Famous Forgotten Poems by Famous Poets

These are examples of famous Forgotten poems written by well-known modern and classical poets. PoetrySoup is a great educational poetry resource of famous forgotten poems.

These examples illustrate what a famous forgotten poem looks like and its form, scheme, or style (where appropriate). The poems may also contain the word 'forgotten'.

Don't forget to view our Member Forgotten Poems. You can find great forgotten poems there too.

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by Byron, George (Lord)
 BY 
QUEVEDO REDIVIVUS 


SUGGESTED BY THE COMPOSITION SO ENTITLED BY THE AUTHOR OF 'WAT TYLER' 

'A Daniel come to judgment! yes a Daniel!
I thank thee, Jew for teaching me...Read More
by Shelley, Percy Bysshe
 Swift as a spirit hastening to his task 
Of glory & of good, the Sun sprang forth
Rejoicing in his splendour, & the mask
Of darkness fell from the awakened Earth.
The...Read More
by Carroll, Lewis
 The First Voice 


HE trilled a carol fresh and free,
He laughed aloud for very glee:
There came a breeze from off the sea: 

It passed athwart the glooming flat -
It...Read More
by Ginsberg, Allen
 For 
 Carl Solomon 


 I 

I saw the best minds of my generation destroyed by 
 madness, starving hysterical naked, 
dragging themselves through the negro streets at dawn...Read More
by Wilde, Oscar
 It is full winter now: the trees are bare,
Save where the cattle huddle from the cold
Beneath the pine, for it doth never wear
The autumn's gaudy livery whose gold
Her jealous...Read More
by Poe, Edgar Allan
ONCE upon a midnight dreary, while I pondered, weak and weary, 
Over many a quaint and curious volume of forgotten lore,¡ª 
While I nodded, nearly napping, suddenly there came a...Read More
by Chesterton, G K
 DEDICATION 

Of great limbs gone to chaos,
A great face turned to night--
Why bend above a shapeless shroud
Seeking in such archaic cloud
Sight of strong lords and light?

Where seven sunken Englands
Lie...Read More
by Carroll, Lewis
 Dedication

Inscribed to a dear Child:
in memory of golden summer hours
and whispers of a summer sea.


Girt with a boyish garb for boyish task,
 Eager she wields her spade; yet loves...Read More
by Chaucer, Geoffrey
 WHILOM*, as olde stories tellen us, *formerly
There was a duke that highte* Theseus. *was called 
Of Athens he was lord and governor,
And in his time such a conqueror
That greater...Read More
by Byron, George (Lord)
 LARA. [1] 

CANTO THE FIRST. 

I. 

The Serfs are glad through Lara's wide domain, [2] 
And slavery half forgets her feudal chain; 
He, their unhoped, but unforgotten lord —...Read More
by Bukowski, Charles
 Cass was the youngest and most beautiful of 5 sisters. Cass was the most beautiful girl
in town. 1/2 Indian with a supple and strange body, a snake-like and fiery...Read More
by Shakur, Tupac
excuse me but lady liberty needs glasses
and so does mrs justice by her side
both the broads r blind as bats
stumbling thru the system
justice bumbed into mutulu and
trippin on geronimo pratt
but...Read More
by Ashbery, John
 As Parmigianino did it, the right hand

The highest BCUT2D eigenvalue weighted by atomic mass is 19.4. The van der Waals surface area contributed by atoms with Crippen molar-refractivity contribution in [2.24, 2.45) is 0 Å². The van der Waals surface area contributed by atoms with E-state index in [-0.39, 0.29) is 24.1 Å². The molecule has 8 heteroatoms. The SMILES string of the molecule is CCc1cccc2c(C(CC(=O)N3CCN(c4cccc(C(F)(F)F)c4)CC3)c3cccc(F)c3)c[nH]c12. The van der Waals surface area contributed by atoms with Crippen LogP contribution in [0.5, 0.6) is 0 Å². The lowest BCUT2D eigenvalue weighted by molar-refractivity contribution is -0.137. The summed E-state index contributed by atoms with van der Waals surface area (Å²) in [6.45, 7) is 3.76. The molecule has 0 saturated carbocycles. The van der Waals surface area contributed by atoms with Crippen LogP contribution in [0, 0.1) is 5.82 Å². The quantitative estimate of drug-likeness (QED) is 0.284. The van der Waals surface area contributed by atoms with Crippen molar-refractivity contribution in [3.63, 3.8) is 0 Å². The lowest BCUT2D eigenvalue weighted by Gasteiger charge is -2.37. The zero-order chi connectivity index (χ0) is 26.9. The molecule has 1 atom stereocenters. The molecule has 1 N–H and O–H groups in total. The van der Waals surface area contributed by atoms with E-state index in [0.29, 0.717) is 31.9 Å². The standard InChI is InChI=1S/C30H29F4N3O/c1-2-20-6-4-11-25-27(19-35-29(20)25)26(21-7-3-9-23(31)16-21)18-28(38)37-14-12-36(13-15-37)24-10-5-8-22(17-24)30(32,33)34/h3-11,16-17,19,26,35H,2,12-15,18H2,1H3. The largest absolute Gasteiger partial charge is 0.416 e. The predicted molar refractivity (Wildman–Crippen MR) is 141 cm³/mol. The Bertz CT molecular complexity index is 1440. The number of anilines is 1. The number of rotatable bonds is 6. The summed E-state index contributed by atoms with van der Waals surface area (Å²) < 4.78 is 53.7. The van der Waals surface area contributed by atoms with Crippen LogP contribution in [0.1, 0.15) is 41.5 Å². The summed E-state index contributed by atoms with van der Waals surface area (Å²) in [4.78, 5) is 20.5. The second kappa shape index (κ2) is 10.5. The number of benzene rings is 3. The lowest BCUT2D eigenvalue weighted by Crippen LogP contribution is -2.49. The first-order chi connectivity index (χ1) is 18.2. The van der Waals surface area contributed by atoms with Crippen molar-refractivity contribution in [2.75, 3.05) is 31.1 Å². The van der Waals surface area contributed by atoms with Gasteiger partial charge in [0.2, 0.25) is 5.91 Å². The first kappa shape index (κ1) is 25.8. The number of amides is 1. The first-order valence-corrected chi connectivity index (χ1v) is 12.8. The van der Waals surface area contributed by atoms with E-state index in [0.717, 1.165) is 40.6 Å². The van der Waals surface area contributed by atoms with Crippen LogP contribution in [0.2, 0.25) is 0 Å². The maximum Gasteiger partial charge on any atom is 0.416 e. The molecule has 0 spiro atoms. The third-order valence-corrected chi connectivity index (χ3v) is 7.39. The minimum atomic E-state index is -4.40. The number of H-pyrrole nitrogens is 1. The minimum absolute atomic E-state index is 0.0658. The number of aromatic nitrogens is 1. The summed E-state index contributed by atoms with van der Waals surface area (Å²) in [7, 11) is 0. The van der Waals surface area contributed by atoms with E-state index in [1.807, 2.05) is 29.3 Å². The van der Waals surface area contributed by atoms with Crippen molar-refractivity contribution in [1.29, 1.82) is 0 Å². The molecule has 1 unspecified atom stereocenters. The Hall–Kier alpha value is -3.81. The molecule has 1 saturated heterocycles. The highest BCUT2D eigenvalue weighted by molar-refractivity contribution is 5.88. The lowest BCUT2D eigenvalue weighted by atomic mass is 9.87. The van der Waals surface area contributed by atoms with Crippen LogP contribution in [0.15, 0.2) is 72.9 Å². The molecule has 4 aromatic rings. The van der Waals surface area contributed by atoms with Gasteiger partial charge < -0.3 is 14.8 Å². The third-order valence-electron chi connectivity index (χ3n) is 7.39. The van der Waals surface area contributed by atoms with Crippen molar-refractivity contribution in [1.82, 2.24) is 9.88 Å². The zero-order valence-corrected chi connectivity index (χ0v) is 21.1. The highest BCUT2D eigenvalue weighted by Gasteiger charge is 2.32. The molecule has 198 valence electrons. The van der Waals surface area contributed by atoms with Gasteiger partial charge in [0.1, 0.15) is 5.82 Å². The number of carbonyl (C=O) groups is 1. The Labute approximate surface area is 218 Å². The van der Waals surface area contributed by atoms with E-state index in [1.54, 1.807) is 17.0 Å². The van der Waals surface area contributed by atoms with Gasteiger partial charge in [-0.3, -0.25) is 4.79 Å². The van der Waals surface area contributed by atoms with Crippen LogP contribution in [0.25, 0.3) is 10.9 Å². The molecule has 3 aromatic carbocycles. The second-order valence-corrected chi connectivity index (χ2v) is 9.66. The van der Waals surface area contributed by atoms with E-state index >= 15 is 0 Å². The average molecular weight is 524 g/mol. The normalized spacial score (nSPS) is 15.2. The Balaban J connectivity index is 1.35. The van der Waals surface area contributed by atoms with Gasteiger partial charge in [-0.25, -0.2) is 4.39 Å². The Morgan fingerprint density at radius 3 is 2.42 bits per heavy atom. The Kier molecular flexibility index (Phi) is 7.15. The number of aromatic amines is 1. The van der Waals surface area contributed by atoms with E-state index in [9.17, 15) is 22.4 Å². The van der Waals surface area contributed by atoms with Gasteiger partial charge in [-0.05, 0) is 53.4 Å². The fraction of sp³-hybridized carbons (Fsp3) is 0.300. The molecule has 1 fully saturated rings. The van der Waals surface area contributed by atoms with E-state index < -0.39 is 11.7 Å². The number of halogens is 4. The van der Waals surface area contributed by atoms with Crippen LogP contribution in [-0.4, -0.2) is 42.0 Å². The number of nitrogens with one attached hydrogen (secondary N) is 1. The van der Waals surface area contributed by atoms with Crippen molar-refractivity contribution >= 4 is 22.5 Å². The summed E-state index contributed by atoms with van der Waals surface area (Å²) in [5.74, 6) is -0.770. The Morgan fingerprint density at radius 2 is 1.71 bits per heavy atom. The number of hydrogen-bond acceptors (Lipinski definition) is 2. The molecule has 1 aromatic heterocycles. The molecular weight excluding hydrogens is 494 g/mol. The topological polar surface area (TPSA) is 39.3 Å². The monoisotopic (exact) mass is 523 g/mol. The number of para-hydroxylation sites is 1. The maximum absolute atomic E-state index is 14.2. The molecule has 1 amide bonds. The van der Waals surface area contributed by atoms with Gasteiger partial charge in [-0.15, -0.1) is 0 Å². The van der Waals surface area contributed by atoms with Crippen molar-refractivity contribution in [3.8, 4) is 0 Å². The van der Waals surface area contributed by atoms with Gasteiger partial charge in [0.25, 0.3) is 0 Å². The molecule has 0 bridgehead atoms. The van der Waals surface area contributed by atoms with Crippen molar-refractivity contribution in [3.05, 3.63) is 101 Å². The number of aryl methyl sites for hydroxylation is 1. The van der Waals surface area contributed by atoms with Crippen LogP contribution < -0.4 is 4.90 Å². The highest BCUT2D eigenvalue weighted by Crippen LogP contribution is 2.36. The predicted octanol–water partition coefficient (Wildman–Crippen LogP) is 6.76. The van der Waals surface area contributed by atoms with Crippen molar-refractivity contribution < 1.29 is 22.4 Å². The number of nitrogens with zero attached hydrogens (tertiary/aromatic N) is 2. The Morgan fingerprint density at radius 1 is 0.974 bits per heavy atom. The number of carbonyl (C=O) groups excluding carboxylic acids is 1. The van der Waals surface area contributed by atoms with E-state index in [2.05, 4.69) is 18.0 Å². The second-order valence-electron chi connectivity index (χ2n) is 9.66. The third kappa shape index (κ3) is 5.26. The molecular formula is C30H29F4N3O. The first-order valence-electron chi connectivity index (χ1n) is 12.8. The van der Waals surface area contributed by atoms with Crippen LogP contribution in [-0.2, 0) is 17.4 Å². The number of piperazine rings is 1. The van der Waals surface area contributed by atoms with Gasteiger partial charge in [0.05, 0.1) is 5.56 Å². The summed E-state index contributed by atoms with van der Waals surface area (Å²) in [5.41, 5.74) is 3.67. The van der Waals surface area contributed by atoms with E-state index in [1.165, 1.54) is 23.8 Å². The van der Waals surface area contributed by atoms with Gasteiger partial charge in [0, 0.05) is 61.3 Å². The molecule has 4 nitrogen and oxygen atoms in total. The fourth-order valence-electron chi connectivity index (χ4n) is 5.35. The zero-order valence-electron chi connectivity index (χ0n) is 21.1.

Bigger than the head, thrust at the viewer
And swerving easily away, as though to protect
What it advertises. A few leaded panes, old beams,
Fur,...Read More
by Longfellow, Henry Wadsworth
 This is the forest primeval. The murmuring pines and the hemlocks,
Bearded with moss, and in garments green, indistinct in the twilight,
Stand like Druids of eld, with voices sad and...Read More
by Sexton, Anne
 Your daisies have come
on the day of my divorce:
the courtroom a cement box,
a gas chamber for the infectious Jew in me
and a perhaps land, a possibly promised land
for the...Read More
by Robinson, Edwin Arlington
 NOTE.—The following imaginary dialogue between Alexander Hamilton and Aaron Burr, which is not based upon any specific incident in American history, may be supposed to have occurred a few...Read More
by Poe, Edgar Allan
Lo! Death has reared himself a throne
In a strange city lying alone
Far down within the dim West 
Where the good and the bad and the worst and the best
Have gone...Read More
by Silverstein, Shel
 Once I spoke the language of the flowers,
Once I understood each word the caterpillar said,
Once I smiled in secret at the gossip of the starlings,
And shared a conversation with...Read More
by Keats, John
 Muse of my native land! loftiest Muse!
O first-born on the mountains! by the hues
Of heaven on the spiritual air begot:
Long didst thou sit alone in northern grot,
While yet our...Read More
by Scott, Sir Walter
CANTO FIRST.

The Chase.

     Harp of the North! that mouldering long hast hung
        On the witch-elm that shades Saint Fillan's...Read More
by Robinson, Edwin Arlington
 Between me and the sunset, like a dome 
Against the glory of a world on fire, 
Now burned a sudden hill, 
Bleak, round, and high, by flame-lit height made...Read More
by Browning, Robert
 I.

You're my friend:
I was the man the Duke spoke to;
I helped the Duchess to cast off his yoke, too;
So here's the tale from beginning to end,
My friend!

II.

Ours is a...Read More
by Thomas, Dylan
 It was my thirtieth year to heaven
Woke to my hearing from harbour and neighbour wood
 And the mussel pooled and the heron
 Priested shore
 The morning beckon
With water praying...Read More
by Neruda, Pablo
 It so happens I am sick of being a man.
And it happens that I walk into tailorshops and movie
 houses
dried up, waterproof, like a swan made of felt
steering my...Read More
by Whittier, John Greenleaf
 To the Memory of the Household It Describes

This Poem is Dedicated by the Author

"As the Spirit of Darkness be stronger in the dark, so Good Spirits, which be Angels...Read More
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